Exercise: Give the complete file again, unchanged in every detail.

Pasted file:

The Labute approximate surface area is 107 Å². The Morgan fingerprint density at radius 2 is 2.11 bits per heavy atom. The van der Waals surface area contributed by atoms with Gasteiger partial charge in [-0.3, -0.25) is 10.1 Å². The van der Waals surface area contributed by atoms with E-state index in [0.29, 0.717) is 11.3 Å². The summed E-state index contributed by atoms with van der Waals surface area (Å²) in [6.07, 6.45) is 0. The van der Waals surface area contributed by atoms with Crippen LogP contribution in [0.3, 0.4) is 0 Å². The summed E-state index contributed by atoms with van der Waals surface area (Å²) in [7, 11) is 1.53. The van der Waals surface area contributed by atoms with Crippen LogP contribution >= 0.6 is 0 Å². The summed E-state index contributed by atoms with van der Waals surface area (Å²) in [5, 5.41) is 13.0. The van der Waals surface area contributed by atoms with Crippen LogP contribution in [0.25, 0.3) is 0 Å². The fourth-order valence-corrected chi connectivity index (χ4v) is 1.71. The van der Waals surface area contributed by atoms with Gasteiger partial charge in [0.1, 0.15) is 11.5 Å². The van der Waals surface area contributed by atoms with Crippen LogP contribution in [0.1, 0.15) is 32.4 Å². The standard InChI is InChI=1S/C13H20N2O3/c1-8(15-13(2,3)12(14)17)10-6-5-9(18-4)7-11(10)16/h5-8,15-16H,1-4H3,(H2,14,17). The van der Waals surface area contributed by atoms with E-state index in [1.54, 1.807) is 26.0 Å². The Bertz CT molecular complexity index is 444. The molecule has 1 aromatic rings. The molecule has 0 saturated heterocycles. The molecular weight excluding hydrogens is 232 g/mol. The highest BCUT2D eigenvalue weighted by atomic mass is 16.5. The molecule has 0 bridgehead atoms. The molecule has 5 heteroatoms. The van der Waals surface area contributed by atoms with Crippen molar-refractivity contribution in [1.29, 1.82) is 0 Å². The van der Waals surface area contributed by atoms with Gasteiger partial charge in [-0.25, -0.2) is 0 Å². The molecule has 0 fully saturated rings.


The Labute approximate surface area is 107 Å². The Morgan fingerprint density at radius 2 is 2.11 bits per heavy atom. The van der Waals surface area contributed by atoms with Gasteiger partial charge in [-0.3, -0.25) is 10.1 Å². The van der Waals surface area contributed by atoms with E-state index in [0.29, 0.717) is 11.3 Å². The summed E-state index contributed by atoms with van der Waals surface area (Å²) in [6.07, 6.45) is 0. The van der Waals surface area contributed by atoms with Crippen LogP contribution in [0.3, 0.4) is 0 Å². The summed E-state index contributed by atoms with van der Waals surface area (Å²) in [7, 11) is 1.53. The van der Waals surface area contributed by atoms with Crippen LogP contribution >= 0.6 is 0 Å². The summed E-state index contributed by atoms with van der Waals surface area (Å²) in [5, 5.41) is 13.0. The van der Waals surface area contributed by atoms with Crippen LogP contribution in [0.25, 0.3) is 0 Å². The fourth-order valence-corrected chi connectivity index (χ4v) is 1.71. The van der Waals surface area contributed by atoms with Gasteiger partial charge in [0.1, 0.15) is 11.5 Å². The van der Waals surface area contributed by atoms with Crippen LogP contribution in [0.1, 0.15) is 32.4 Å². The standard InChI is InChI=1S/C13H20N2O3/c1-8(15-13(2,3)12(14)17)10-6-5-9(18-4)7-11(10)16/h5-8,15-16H,1-4H3,(H2,14,17). The van der Waals surface area contributed by atoms with E-state index in [1.54, 1.807) is 26.0 Å². The Bertz CT molecular complexity index is 444. The molecule has 1 aromatic rings. The molecule has 0 saturated heterocycles. The molecular weight excluding hydrogens is 232 g/mol. The highest BCUT2D eigenvalue weighted by atomic mass is 16.5. The molecule has 0 bridgehead atoms. The molecule has 5 heteroatoms. The van der Waals surface area contributed by atoms with Crippen molar-refractivity contribution in [1.29, 1.82) is 0 Å². The van der Waals surface area contributed by atoms with Gasteiger partial charge in [-0.25, -0.2) is 0 Å². The molecule has 0 fully saturated rings.